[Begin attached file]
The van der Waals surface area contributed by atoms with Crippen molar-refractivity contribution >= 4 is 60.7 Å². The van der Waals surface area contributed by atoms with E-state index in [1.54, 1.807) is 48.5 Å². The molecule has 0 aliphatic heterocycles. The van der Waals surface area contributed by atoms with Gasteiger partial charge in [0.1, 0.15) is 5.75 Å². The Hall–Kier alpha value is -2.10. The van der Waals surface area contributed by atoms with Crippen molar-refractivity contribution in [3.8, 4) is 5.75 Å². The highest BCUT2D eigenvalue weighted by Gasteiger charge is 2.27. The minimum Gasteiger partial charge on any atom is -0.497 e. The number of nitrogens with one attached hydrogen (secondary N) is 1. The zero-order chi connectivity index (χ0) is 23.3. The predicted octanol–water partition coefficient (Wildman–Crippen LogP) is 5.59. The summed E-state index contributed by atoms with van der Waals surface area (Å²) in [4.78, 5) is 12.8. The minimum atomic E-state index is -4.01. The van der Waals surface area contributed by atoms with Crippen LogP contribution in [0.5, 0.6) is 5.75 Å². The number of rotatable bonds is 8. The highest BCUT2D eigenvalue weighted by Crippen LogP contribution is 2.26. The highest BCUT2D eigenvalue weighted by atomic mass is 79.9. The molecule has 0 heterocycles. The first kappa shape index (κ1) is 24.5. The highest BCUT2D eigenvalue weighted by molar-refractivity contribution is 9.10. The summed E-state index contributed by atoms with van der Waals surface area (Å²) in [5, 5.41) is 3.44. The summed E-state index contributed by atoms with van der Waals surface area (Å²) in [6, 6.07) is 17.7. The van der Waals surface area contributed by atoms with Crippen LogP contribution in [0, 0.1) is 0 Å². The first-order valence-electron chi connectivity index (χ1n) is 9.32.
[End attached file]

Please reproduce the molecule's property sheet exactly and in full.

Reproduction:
The van der Waals surface area contributed by atoms with Crippen molar-refractivity contribution >= 4 is 60.7 Å². The van der Waals surface area contributed by atoms with E-state index in [1.54, 1.807) is 48.5 Å². The molecule has 0 aliphatic heterocycles. The van der Waals surface area contributed by atoms with Gasteiger partial charge in [0.1, 0.15) is 5.75 Å². The Hall–Kier alpha value is -2.10. The van der Waals surface area contributed by atoms with Crippen molar-refractivity contribution in [3.8, 4) is 5.75 Å². The highest BCUT2D eigenvalue weighted by Gasteiger charge is 2.27. The minimum Gasteiger partial charge on any atom is -0.497 e. The number of nitrogens with one attached hydrogen (secondary N) is 1. The zero-order chi connectivity index (χ0) is 23.3. The predicted octanol–water partition coefficient (Wildman–Crippen LogP) is 5.59. The summed E-state index contributed by atoms with van der Waals surface area (Å²) in [4.78, 5) is 12.8. The minimum atomic E-state index is -4.01. The van der Waals surface area contributed by atoms with Crippen LogP contribution in [0.5, 0.6) is 5.75 Å². The number of rotatable bonds is 8. The highest BCUT2D eigenvalue weighted by Crippen LogP contribution is 2.26. The highest BCUT2D eigenvalue weighted by atomic mass is 79.9. The molecule has 0 heterocycles. The first kappa shape index (κ1) is 24.5. The highest BCUT2D eigenvalue weighted by molar-refractivity contribution is 9.10. The summed E-state index contributed by atoms with van der Waals surface area (Å²) in [5, 5.41) is 3.44. The summed E-state index contributed by atoms with van der Waals surface area (Å²) in [6, 6.07) is 17.7. The van der Waals surface area contributed by atoms with Crippen LogP contribution in [0, 0.1) is 0 Å². The first-order valence-electron chi connectivity index (χ1n) is 9.32.